Healthy human plasma was obtained from Sanquin (Deventer, Netherlands) and stored frozen at −20 °C. Prior to the experiments, the plasma was defrosted at 37 °C and spiked with uraemic concentrations of small water soluble and protein bound toxins, middle molecules and cytokines, as it is shown in Table 3.

Table 3 Initial concentrations of the toxins and cytokines used in this study.

The blood plasma adsorption experiments were divided into two batches. First batch (batch I) was spiked with creatinine, IS and HA, while batch II was spiked with β2m, IL-6 and IL-8. In all experiments 25 mg of carbon material was added to 4 ml of human plasma. The obtained solutions were shaken gently and left in an incubator at 37oC for 4 hours. After adsorption, all samples (triplicates for each measurement) were centrifuged at 3500 rpm for 10 minutes to separate the adsorbents from plasma. Afterwards, the concentrations of uremic toxins and cytokines were analysed as described below.

Total protein and uremic toxin analysis

The β2m concentration analysis was performed with β2m ELISA kit (Siemens, Germany). The concentrations of the cytokines were identified by specific ELISA kits (BioLegend, Inc, Germany). The creatinine concentrations in plasma were determined with Creatinine Assay Kit from Sigma-Aldrich (Netherlands). The total protein concentrations were analysed by the Protein Assay kit (BioRad Laboratories GmbH).

For the analysis of plasma levels of PBTs, the plasma samples were deproteinized by heat treatment and filtered through 30 kDa filters (Amicon Ultracel-30 K, Merck Millipore Ltd). Subsequently, the concentrations of IS and HA were analysed following the protocol described by Meert et al.13.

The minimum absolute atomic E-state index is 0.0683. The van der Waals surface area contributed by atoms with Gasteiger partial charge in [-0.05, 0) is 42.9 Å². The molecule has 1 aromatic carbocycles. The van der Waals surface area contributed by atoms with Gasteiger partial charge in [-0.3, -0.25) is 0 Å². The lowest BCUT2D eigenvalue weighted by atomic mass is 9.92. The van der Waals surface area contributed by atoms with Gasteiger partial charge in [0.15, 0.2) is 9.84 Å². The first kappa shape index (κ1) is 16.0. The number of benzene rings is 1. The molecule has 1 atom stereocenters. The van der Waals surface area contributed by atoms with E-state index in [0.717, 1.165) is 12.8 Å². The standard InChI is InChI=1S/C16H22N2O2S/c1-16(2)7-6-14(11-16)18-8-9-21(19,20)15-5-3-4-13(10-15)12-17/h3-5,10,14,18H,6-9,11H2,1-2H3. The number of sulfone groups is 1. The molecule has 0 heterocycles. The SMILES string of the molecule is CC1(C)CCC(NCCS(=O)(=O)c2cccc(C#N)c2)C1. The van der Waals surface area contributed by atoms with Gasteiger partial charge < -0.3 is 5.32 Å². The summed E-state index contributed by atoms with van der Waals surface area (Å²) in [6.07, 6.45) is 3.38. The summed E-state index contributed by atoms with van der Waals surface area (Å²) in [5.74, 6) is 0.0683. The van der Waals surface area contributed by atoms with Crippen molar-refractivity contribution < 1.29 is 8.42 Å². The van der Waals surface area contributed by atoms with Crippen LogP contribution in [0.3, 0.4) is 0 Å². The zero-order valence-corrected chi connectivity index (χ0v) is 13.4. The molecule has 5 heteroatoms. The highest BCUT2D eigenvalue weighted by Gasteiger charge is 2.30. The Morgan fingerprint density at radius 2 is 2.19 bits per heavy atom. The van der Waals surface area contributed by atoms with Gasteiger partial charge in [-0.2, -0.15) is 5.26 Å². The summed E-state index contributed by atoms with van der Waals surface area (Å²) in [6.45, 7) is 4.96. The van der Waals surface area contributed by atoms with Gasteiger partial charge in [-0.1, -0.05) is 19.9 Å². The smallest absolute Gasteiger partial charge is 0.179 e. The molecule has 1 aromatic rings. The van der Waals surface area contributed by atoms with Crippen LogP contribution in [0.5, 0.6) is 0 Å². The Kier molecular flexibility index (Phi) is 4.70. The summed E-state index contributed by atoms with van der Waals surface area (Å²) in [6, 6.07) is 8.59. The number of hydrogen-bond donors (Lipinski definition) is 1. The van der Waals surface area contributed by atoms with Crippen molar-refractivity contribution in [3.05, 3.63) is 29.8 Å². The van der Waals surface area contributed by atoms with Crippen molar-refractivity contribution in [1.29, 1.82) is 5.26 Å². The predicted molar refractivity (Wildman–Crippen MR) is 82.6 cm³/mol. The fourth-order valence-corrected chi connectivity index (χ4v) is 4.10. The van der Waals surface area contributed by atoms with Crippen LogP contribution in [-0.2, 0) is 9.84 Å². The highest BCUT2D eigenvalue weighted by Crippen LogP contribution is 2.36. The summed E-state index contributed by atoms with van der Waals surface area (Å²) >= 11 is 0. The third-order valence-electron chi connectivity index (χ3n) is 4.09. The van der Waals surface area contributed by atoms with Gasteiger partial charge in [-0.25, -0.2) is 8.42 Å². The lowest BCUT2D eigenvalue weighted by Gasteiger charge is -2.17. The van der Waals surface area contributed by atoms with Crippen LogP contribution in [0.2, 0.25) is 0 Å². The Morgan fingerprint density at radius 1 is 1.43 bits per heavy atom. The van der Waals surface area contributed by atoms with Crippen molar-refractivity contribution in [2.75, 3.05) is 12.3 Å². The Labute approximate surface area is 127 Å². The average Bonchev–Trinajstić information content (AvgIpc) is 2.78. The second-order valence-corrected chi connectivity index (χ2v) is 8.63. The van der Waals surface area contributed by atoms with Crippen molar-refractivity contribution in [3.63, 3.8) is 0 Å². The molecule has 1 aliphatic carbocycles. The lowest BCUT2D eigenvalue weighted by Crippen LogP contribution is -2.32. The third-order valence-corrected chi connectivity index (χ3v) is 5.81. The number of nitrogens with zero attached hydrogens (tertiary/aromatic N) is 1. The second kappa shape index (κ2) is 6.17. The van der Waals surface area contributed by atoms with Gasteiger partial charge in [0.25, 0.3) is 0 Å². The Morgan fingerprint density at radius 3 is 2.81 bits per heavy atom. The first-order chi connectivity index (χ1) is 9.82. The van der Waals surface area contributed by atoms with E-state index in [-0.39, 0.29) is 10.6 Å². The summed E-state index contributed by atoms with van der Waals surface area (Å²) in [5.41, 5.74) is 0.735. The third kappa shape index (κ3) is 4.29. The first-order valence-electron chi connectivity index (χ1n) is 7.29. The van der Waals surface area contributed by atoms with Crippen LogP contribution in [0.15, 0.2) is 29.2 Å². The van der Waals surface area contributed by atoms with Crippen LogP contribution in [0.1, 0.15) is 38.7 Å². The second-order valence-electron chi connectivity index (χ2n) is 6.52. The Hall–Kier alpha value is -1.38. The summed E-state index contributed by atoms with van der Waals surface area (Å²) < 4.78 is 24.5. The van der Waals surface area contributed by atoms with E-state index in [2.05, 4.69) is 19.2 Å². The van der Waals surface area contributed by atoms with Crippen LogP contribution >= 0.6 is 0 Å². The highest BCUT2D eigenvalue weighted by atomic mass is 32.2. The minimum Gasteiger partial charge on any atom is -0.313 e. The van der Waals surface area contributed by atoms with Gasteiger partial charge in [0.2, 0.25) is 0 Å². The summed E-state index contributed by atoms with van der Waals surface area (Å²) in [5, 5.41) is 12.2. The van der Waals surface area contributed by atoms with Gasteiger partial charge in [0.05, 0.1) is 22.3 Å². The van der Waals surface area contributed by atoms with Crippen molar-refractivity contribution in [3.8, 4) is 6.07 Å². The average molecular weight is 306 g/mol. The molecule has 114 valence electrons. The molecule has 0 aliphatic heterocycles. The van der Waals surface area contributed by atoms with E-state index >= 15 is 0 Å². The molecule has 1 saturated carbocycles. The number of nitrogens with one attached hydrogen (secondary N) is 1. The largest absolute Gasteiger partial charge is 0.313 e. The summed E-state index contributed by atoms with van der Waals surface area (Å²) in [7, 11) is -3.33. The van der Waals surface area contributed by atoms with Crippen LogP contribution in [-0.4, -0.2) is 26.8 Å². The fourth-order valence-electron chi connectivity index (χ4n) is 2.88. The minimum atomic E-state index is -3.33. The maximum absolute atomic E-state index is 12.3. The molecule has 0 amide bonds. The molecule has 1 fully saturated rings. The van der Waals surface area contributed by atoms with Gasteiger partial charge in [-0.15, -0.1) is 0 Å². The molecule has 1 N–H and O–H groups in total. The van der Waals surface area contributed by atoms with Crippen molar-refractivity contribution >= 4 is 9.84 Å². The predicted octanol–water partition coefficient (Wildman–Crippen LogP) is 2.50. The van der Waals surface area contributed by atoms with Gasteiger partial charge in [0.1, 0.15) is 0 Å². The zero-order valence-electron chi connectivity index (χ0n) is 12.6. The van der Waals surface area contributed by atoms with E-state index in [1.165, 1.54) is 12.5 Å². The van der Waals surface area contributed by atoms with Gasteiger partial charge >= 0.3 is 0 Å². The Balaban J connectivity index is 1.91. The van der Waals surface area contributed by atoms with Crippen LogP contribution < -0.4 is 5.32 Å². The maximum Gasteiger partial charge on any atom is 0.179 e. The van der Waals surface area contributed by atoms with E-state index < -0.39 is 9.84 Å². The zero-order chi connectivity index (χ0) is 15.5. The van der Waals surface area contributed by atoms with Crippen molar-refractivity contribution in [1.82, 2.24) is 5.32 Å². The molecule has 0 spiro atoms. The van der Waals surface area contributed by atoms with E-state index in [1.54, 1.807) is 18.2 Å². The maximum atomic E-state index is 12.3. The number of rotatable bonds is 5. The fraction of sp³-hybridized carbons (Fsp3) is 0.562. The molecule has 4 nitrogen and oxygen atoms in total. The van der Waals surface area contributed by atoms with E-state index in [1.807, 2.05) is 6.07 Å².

All results are presented as average values with corresponding standard deviations (n = 3). Software package IBM SPSS Statistics was used for comparative statistical analysis (Independent student t-test, p < 0.05).

Additional information

Publisher's note: Springer Nature remains neutral with regard to jurisdictional claims in published maps and institutional affiliations.


  1. 1.

    Eloot, S., Van Biesen, W. & Vanholder, R. A sad but forgotten truth: The story of slow-moving solutes in fast hemodialysis. Semin. Dial. 25, 505–509 (2012).

  2. 2.

    Vanholder, R., Glorieux, G. & Eloot, S. Once upon a time in dialysis: the last days of Kt/V? Kidney Int. 1–6 (2015).

  3. 3.

    Harm, S., Falkenhagen, D. & Hartmann, J. Pore size - A key property for selective toxin removal in blood purification. Int. J. Artif. Organs 37, 668–678 (2014).

  4. 4.

    Pavlenko, D. et al. New low-flux mixed matrix membranes that offer superior removal of protein-bound toxins from human plasma. Sci. Rep. 6, 34429 (2016).

  5. 5.

    Tijink, M. S. L. et al. Mixed matrix hollow fiber membranes for removal of protein-bound toxins from human plasma. Biomaterials 34, 7819–7828 (2013).

  6. 6.

    Tijink, M. S. L. et al. A novel approach for blood purification: Mixed-matrix membranes combining diffusion and adsorption in one step. Acta Biomater. 8, 2279–2287 (2012).

  7. 7.

    Davis, M. E. Ordered porous materials for emerging applications. Nature 417, 813–821 (2002).

  8. 8.